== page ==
PMP is usually treated with surgery: either cytoreductive surgery followed by chemotherapy, or if the cancer cannot be treated effectively debulking surgery may be used instead to remove as much of the tumour as possible to reduce symptoms. Debulking surgery may be done again if the tumour grows back.
Chemotherapy is the use of drugs to kill or slow the growth of cancer cells. You may have one chemotherapy drug, or a combination of drugs. This is because different drugs can destroy or shrink cancer cells in different ways.
There are different types of chemotherapy used to treat PMP:
- Local chemotherapy –the chemotherapy drugs are delivered directly to the cancer.
- Systemic chemotherapy –the chemotherapy drugs enter the bloodstream and travel throughout the body in order to target rapidly dividing cancer cells in the tissues and organs. This type of chemotherapy can be given into a vein (intravenously) or as a tablet.
Radiation therapy (radiotherapy)
Radiation therapy (also known as radiotherapy) uses high energy rays to destroy cancer cells.
In some cases of PMP, your medical team may talk to you about palliative care. Palliative care aims to improve your quality of life by alleviating symptoms of cancer.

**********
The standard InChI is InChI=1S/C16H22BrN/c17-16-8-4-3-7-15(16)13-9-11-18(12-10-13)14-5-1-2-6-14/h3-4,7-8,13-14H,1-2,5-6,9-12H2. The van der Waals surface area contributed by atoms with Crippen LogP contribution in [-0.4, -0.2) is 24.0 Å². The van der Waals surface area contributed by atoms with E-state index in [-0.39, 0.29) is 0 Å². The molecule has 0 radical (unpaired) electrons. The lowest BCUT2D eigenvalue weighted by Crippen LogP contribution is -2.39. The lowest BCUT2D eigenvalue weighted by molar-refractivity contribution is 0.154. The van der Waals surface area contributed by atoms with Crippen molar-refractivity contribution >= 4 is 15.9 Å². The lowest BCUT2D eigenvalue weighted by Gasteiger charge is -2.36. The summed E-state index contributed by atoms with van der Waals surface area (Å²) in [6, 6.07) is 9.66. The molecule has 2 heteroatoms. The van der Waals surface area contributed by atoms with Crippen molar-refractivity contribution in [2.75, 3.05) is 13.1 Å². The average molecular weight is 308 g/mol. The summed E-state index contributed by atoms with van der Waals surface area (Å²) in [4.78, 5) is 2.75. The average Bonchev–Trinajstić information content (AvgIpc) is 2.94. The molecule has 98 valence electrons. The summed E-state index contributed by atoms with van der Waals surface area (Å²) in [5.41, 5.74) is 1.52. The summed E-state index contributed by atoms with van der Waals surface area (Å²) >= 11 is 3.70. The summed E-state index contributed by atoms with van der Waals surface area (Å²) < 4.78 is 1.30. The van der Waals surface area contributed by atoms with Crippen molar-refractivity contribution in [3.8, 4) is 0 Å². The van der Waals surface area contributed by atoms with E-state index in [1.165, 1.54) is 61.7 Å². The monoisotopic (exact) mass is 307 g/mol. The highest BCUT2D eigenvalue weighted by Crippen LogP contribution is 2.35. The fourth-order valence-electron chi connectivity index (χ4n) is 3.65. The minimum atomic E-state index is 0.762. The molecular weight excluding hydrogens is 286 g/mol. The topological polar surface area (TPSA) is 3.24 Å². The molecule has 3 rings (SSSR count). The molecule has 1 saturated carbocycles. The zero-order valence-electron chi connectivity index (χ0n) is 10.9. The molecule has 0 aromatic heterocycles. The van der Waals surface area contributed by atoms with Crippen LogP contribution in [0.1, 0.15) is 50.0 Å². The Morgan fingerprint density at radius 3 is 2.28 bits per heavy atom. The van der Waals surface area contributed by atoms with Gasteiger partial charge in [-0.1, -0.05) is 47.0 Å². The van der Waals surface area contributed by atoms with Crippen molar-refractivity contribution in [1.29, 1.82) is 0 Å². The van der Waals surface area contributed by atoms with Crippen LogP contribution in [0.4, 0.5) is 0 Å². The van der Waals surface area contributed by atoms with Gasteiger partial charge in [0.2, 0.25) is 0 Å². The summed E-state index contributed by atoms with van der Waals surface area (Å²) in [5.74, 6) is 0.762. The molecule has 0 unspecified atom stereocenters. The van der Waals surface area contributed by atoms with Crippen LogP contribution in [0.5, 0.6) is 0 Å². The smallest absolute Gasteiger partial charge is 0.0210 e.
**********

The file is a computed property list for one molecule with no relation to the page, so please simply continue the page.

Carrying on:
As well as slowing the spread of PMP, palliative treatment can relieve pain and help manage other symptoms. Treatment may include radiotherapy, chemotherapy or other drug therapies.
Treatment TeamDepending on your treatment, your treatment team may consist of a number of different health professionals, such as:
- GP (General Practitioner) - looks after your general health and works with your specialists to coordinate treatment.
- Surgeon- surgically removes tumours and performs some biopsies.
- Medical oncologist - prescribes and coordinates the course of chemotherapy.
- Radiation oncologist - prescribes and coordinates radiation therapy treatment.
- Cancer nurse - assists with treatment and provides information and support throughout your treatment.
- Dietitian - recommends an eating plan to follow while you are in treatment and recovery.
- Physiotherapist/occupational therapist- help with physical and practical problems such as restoring movement and mobility after treatment.
- Other allied health professionals - such as social workers, pharmacists, and counsellors.
Screening for pseudomyxoma peritonei
Currently there is no national screening program for PMP in Australia.
Preventing pseudomyxoma peritonei
As the causes of PMP are not known there is no prevention advice specific to this disease.
Prognosis for pseudomyxoma peritonei
It is not possible for a doctor to predict the exact course of a disease, as it will depend on each person's individual circumstances. However, your doctor may give you a prognosis - the likely outcome of the disease - based on the test results, the rate of tumour growth, as well as your age, fitness and medical history.
Understanding Appendix Cancer and Pseudomyxoma Peritonei (PMP). Cancer Council Australia © 2021. Last medical review of the source fact sheet: February 2021.
This web-based resource was made possible by the Cancer Australia Supporting people with cancer Grant initiative, funded by the Australian Government.